BMI and Health Status Among Adults With Asthma
Article first published online: 6 SEP 2012
2008 North American Association for the Study of Obesity (NAASO)
Volume 16, Issue 1, pages 146–152, January 2008
How to Cite
Vortmann, M. and Eisner, M. D. (2008), BMI and Health Status Among Adults With Asthma. Obesity, 16: 146–152. doi: 10.1038/oby.2007.7
- Issue published online: 6 SEP 2012
- Article first published online: 6 SEP 2012
- Received for review October 30, 2006, Accepted in final from May 10, 2007
Background: A convincing body of literature links obesity with a higher risk for developing adult-onset asthma. The impact of obesity on asthma severity among adults with pre-existing asthma, however, is less clear.
Methods and Procedures: In a prospective cohort study of 843 adults with severe asthma, we studied the impact of BMI on asthma health status.
Results: The prevalence of obesity and overweight were 44% (95% confidence interval (CI) 41–47%) and 28% (95% CI 25–32%). The obese BMI group was associated with a higher risk for daily or near daily asthma symptoms than was the normal BMI group (odds ratio (OR) 1.81; 95% CI 1.10–2.96). Compared to the normal BMI group, generic physical health status was worse in the overweight (mean score decrement −2.42 points; 95% CI −4.39 to −0.45) and the obese groups (−6.31 points; 95% CI −8.14 to −4.49). Asthma-specific quality of life was worse in the underweight (mean score increment 8.66 points; 95% CI 2.53–14.8) and obese groups (4.51 points; 95% CI 2.21–6.81), compared to those with normal BMI. Obese persons also had a higher number of restricted activity days that past month (5.05 days; 95% CI 2.90–7.19 days).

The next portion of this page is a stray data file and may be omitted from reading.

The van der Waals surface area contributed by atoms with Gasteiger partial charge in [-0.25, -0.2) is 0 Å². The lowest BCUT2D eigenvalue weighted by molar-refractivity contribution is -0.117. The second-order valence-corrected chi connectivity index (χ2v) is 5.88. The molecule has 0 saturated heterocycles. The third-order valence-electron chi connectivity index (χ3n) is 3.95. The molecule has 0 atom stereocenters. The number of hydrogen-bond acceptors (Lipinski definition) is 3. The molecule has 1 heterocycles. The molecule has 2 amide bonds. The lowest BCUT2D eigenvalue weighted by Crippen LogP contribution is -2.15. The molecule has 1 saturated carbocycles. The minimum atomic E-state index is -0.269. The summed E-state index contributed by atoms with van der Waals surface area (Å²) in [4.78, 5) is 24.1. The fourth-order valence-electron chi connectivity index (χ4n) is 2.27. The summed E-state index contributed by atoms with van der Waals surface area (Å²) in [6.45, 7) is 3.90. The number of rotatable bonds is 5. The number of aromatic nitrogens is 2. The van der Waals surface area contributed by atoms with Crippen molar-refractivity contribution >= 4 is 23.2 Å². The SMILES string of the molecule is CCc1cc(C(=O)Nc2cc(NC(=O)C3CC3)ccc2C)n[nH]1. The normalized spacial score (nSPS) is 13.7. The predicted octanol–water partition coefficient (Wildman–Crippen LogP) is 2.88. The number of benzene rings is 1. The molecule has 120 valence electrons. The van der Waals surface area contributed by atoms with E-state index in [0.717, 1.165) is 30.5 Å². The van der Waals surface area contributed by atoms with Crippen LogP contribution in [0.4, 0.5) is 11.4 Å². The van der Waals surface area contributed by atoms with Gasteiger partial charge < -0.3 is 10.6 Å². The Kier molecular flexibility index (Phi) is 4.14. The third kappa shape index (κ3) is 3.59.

Discussion: It appears that obesity has a substantive negative effect on health status among adults with asthma. Further work is needed to clarify the precise mechanisms. Clinicians should counsel dietary modification and weight loss for their overweight and obese patients with asthma.